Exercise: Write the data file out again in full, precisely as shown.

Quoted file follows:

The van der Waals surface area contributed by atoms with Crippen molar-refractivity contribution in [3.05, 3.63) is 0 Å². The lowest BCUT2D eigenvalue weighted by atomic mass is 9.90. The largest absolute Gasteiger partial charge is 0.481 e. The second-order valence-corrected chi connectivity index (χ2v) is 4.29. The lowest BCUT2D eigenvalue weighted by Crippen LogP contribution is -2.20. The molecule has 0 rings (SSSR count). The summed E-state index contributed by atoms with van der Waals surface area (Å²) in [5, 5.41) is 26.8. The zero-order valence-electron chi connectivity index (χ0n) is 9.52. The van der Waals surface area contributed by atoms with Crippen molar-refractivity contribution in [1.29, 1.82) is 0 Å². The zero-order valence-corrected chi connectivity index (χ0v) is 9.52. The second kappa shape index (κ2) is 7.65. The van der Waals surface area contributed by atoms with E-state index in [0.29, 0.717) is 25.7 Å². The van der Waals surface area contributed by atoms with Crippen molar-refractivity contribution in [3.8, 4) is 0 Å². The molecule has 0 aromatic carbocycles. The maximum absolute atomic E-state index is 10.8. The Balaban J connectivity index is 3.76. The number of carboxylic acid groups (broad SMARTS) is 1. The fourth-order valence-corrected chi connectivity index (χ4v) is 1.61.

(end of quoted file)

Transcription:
The van der Waals surface area contributed by atoms with Crippen molar-refractivity contribution in [3.05, 3.63) is 0 Å². The lowest BCUT2D eigenvalue weighted by atomic mass is 9.90. The largest absolute Gasteiger partial charge is 0.481 e. The second-order valence-corrected chi connectivity index (χ2v) is 4.29. The lowest BCUT2D eigenvalue weighted by Crippen LogP contribution is -2.20. The molecule has 0 rings (SSSR count). The summed E-state index contributed by atoms with van der Waals surface area (Å²) in [5, 5.41) is 26.8. The zero-order valence-electron chi connectivity index (χ0n) is 9.52. The van der Waals surface area contributed by atoms with Crippen molar-refractivity contribution in [1.29, 1.82) is 0 Å². The zero-order valence-corrected chi connectivity index (χ0v) is 9.52. The second kappa shape index (κ2) is 7.65. The van der Waals surface area contributed by atoms with E-state index in [0.29, 0.717) is 25.7 Å². The van der Waals surface area contributed by atoms with Crippen molar-refractivity contribution in [3.8, 4) is 0 Å². The molecule has 0 aromatic carbocycles. The maximum absolute atomic E-state index is 10.8. The Balaban J connectivity index is 3.76. The number of carboxylic acid groups (broad SMARTS) is 1. The fourth-order valence-corrected chi connectivity index (χ4v) is 1.61.